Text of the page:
US election 2020: Trump eyes Florida rally as health questions remain

  • Published
US President Donald Trump makes an announcement about his coronavirus treatment, in Washington DCImage source, Reuters
Image caption,
President Trump wants to return to the campaign trail but questions remain about his health - and when he first became infected

US President Donald Trump has completed his course of treatment for Covid-19 and can return to public engagements this weekend, his physician has said.

Dr Sean Conley said the president had responded "extremely well" to medication and had "remained stable".

Mr Trump later said he would probably take another Covid test on Friday and hoped to hold a rally over the weekend.

Critics have accused the White House of avoiding questions about Mr Trump's health and testing in recent days.

A White House spokeswoman said the president wanted to return to the campaign trail this weekend.

But an administration official later said Trump was unlikely to travel so soon because the logistics of organising events at short notice was problematic. An appearance is more likely on Monday, they said.

The president is also set to have a televised "medical evaluation" on Fox News on Friday evening.

Meanwhile, House Speaker Nancy Pelosi, the most powerful Democrat in Washington, on Friday announced legislation to establish a commission to assess a president's fitness for office.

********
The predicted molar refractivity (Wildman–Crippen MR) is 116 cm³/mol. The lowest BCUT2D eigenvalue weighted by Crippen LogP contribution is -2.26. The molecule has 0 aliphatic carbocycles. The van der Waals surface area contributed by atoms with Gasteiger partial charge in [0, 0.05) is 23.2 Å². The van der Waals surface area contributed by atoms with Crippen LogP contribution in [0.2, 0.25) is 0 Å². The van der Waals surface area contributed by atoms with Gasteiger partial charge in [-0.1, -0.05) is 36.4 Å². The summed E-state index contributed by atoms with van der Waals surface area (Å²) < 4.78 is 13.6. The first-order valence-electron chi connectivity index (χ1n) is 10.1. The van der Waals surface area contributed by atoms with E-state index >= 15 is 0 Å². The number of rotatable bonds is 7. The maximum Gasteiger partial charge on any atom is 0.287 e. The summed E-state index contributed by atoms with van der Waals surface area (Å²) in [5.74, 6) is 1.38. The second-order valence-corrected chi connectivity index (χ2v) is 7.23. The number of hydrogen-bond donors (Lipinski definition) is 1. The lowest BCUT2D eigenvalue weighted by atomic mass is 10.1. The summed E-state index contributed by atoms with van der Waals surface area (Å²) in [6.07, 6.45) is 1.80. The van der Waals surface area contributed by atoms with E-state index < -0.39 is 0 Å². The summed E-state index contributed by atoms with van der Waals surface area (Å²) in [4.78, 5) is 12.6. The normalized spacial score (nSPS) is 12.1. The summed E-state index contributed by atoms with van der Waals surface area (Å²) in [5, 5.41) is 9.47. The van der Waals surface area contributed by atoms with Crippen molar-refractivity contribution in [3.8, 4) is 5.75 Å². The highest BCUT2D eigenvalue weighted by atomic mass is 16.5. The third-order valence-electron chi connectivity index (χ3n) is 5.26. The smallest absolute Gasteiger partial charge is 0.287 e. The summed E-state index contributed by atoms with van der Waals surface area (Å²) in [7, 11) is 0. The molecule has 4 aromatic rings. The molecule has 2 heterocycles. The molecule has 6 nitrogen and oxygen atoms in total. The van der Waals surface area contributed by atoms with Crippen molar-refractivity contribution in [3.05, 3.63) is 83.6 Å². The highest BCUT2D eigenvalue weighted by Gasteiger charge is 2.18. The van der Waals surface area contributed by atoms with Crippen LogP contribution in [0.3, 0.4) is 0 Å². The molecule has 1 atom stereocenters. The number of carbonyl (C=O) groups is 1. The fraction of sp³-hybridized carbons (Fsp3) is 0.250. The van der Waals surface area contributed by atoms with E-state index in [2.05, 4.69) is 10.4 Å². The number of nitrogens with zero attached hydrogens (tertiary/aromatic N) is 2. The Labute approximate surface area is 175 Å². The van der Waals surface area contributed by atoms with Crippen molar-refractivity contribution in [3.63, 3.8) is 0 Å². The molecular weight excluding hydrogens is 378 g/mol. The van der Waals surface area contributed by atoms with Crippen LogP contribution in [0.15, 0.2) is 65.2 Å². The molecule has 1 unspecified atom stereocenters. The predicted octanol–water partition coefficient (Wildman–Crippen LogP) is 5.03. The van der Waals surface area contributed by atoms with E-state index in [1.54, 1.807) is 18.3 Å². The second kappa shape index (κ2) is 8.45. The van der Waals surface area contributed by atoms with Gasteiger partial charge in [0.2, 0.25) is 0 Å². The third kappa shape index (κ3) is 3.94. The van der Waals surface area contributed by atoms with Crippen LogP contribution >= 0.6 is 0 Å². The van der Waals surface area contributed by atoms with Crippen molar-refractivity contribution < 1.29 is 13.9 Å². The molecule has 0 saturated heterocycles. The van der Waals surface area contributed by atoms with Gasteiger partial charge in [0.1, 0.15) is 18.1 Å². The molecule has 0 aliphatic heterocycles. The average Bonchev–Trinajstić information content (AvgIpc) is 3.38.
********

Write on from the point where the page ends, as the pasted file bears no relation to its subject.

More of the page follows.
Mrs Pelosi said it was not meant to rule on Mr Trump's condition, but any serious consideration of the measure before the election is unlikely.

What's this commission about?

Democrats are focusing on a clause in the 25th Amendment that allows a president to be removed from office against their will because of a physical or mental incapacity.

The amendment was introduced after the 1963 assassination of President John F Kennedy to clarify issues around the transfer of presidential powers. It can only be invoked if the vice-president and a majority of cabinet secretaries or Congress agree.

Democrats are looking to set up mechanisms that would enable Congress to have more say on a president's fitness.

Conservatives say this is a political move to attack Mr Trump's health ahead of the election.

On Friday, Mrs Pelosi said the move was "not about President Trump", who "will face the judgment of the voters".

"This legislation applies to future presidents but we are reminded of the necessity of action by the health of the current president."

Previewing the legislation on Thursday, Mrs Pelosi told reporters that serious questions concerning Mr Trump's health were still unanswered, and described the president as being in an "altered state".

Mr Trump called Ms Pelosi "crazy" and said she was "the one who should be under observation".

What's the latest on Trump's health?

Speaking on Fox News late on Thursday, Mr Trump said he was feeling "really good" and hoped to hold a campaign rally on Saturday evening, possibly in Florida.

The president was also heard clearing his throat and coughing during the interview. At one point, he appeared to mute his mic after needing to clear his throat.